Nakoda is the sixth known breeding female killed since 2020, and the 14th grizzly to die from human causes in the mountain parks (Banff-Yoho-Jasper-Kootenay) since 2019. These losses are particularly concerning given the grizzly bear's 'Threatened' status in Alberta.

“Not only has this taken a real emotional toll on wildlife lovers, but I can’t imagine what the Parks Canada staff is going through.

two years, they’ve been monitoring her from dawn to dusk, and they’ve been doing a fantastic job keeping her alive, but there’s just so much going on that with all the mitigation measures and the levers that they’re pulling, they still weren’t able to keep her on the landscape and that’s a real shame.”

Photo Credit: Ambassador John E. Marriott
Photo Credit: Ambassador John E. Marriott

Do you want to ensure Nakoda's death results in positive action for the future?

Let’s amplify your voice! Please make a one-time donation in honour of Nakoda and her cubs to ensure that we are sharing Nakoda's call-to-action letter with more people. The more people that join this campaign, the stronger our impact will be.

By increasing awareness, doing your part, and fostering donations, you help us move us towards a future where collaboration with government agencies and transportation authorities is impactful and consistently ensures the safe coexistence of wildlife, like Nakoda and her cubs, alongside our transportation networks for years to come.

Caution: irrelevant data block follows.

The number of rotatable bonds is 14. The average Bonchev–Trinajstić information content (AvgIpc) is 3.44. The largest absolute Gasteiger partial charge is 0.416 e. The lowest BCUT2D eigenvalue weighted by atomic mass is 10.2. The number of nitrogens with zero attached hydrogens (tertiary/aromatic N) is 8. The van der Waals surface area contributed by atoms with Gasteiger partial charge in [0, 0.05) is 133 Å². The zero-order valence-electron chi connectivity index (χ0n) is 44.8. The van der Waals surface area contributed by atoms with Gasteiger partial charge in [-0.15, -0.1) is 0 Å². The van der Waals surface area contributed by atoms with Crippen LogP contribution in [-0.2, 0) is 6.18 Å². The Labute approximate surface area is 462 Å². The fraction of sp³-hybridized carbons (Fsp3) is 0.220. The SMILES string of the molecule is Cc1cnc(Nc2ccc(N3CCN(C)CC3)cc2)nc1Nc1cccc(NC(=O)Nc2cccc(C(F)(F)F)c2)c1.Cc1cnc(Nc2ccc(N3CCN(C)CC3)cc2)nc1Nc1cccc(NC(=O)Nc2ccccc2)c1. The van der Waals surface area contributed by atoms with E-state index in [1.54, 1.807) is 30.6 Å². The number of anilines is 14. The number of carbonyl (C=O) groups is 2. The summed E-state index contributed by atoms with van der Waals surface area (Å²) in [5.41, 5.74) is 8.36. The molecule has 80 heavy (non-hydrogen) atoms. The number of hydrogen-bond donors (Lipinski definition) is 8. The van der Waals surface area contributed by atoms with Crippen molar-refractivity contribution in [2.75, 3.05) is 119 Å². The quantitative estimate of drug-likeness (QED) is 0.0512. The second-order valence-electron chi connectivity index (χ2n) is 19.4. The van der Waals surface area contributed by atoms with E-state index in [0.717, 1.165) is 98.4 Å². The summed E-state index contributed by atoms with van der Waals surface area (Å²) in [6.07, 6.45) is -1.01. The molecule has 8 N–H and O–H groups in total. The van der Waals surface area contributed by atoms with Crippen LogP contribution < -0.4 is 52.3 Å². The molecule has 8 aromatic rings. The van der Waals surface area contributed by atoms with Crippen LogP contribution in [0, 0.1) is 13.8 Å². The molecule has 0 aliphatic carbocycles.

All donations receive a Canadian Charitable tax receipt

Community Fundraiser!

Celebrate Nakoda’s life and show your support by visiting the Rose and Crown in Banff, Alberta tomorrow! They have notified us that they will be hosting a "white party" on Friday, June 21st, showcasing local aspiring DJs in tribute to Nakoda and her cubs. A portion of the proceeds of select cocktails will go to support the efforts of Exposed Wildlife Conservancy!

Thank you for your support!

Alarming Cougar Hunting Quota Increase

Advocating for Transparent Wildlife Management

Photo Credit: Ambassador John E. Marriott

Did you know that the quota for female cougars hunted in Alberta this year was increased 125% more than the previous year?

Devon Earl, a conservation specialist with Alberta Wildlife Association, and our own co-founder John E. Marriott, raised concerns in early April with Forestry and Parks Minister Todd Lowen and with the provincial carnivore biologist, Paul Frame, about the nature of how and why this decision was made. It is clear that this decision wasn't based on science, but rather that it was the Forestry and Parks Minister 'helping out' hunting and outfitting stakeholders and overriding the professional recommendations of expert cougar researchers and biologists.

Exposed Wildlife Conservancy firmly believes that wildlife management and decisions should be grounded in science rather than favouring specific interest groups.

Predators  like cougars play a critical role  in maintaining ecosystem balance. Recognizing their inherent worth, we advocate for ensuring their ability to thrive in their natural habitats, free from undue human interference. Prioritizing transparency ensures sustainable practices that preserve the crucial role of predators in ecosystem health.